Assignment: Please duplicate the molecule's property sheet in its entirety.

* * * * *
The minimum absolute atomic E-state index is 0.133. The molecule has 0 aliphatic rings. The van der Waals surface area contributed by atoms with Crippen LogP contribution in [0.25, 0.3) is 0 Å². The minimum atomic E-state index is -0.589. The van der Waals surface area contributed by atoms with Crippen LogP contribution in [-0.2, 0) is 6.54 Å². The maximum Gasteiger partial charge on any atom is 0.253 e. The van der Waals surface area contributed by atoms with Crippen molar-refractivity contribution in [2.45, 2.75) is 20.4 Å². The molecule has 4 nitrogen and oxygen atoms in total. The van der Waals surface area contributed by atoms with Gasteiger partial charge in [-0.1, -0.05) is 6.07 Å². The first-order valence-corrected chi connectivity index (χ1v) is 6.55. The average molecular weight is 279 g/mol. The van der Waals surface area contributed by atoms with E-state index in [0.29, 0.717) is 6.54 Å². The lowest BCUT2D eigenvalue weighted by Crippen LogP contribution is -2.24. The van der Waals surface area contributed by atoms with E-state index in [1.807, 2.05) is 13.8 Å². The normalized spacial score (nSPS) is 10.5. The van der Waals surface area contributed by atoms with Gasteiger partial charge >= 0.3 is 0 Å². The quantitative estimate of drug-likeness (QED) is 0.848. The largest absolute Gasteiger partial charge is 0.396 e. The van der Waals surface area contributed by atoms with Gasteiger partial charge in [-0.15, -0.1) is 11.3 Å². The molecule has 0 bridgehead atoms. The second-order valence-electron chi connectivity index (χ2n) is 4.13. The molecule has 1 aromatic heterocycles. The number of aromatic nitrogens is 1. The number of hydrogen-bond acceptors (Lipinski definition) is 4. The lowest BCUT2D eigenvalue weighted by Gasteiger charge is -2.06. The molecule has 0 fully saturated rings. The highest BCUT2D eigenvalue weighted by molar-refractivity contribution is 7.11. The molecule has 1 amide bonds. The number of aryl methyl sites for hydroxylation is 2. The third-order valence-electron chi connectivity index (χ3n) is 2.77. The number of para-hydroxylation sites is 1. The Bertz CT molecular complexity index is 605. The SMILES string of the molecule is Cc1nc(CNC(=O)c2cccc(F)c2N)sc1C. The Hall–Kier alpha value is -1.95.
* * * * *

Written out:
The minimum absolute atomic E-state index is 0.133. The molecule has 0 aliphatic rings. The van der Waals surface area contributed by atoms with Crippen LogP contribution in [0.25, 0.3) is 0 Å². The minimum atomic E-state index is -0.589. The van der Waals surface area contributed by atoms with Crippen LogP contribution in [-0.2, 0) is 6.54 Å². The maximum Gasteiger partial charge on any atom is 0.253 e. The van der Waals surface area contributed by atoms with Crippen molar-refractivity contribution in [2.45, 2.75) is 20.4 Å². The molecule has 4 nitrogen and oxygen atoms in total. The van der Waals surface area contributed by atoms with Gasteiger partial charge in [-0.1, -0.05) is 6.07 Å². The first-order valence-corrected chi connectivity index (χ1v) is 6.55. The average molecular weight is 279 g/mol. The van der Waals surface area contributed by atoms with E-state index in [0.29, 0.717) is 6.54 Å². The lowest BCUT2D eigenvalue weighted by Crippen LogP contribution is -2.24. The van der Waals surface area contributed by atoms with E-state index in [1.807, 2.05) is 13.8 Å². The normalized spacial score (nSPS) is 10.5. The van der Waals surface area contributed by atoms with Gasteiger partial charge >= 0.3 is 0 Å². The quantitative estimate of drug-likeness (QED) is 0.848. The largest absolute Gasteiger partial charge is 0.396 e. The van der Waals surface area contributed by atoms with Gasteiger partial charge in [-0.15, -0.1) is 11.3 Å². The molecule has 0 bridgehead atoms. The second-order valence-electron chi connectivity index (χ2n) is 4.13. The molecule has 1 aromatic heterocycles. The number of aromatic nitrogens is 1. The number of hydrogen-bond acceptors (Lipinski definition) is 4. The lowest BCUT2D eigenvalue weighted by Gasteiger charge is -2.06. The molecule has 0 fully saturated rings. The highest BCUT2D eigenvalue weighted by molar-refractivity contribution is 7.11. The molecule has 1 amide bonds. The number of aryl methyl sites for hydroxylation is 2. The third-order valence-electron chi connectivity index (χ3n) is 2.77. The number of para-hydroxylation sites is 1. The Bertz CT molecular complexity index is 605. The SMILES string of the molecule is Cc1nc(CNC(=O)c2cccc(F)c2N)sc1C. The Hall–Kier alpha value is -1.95.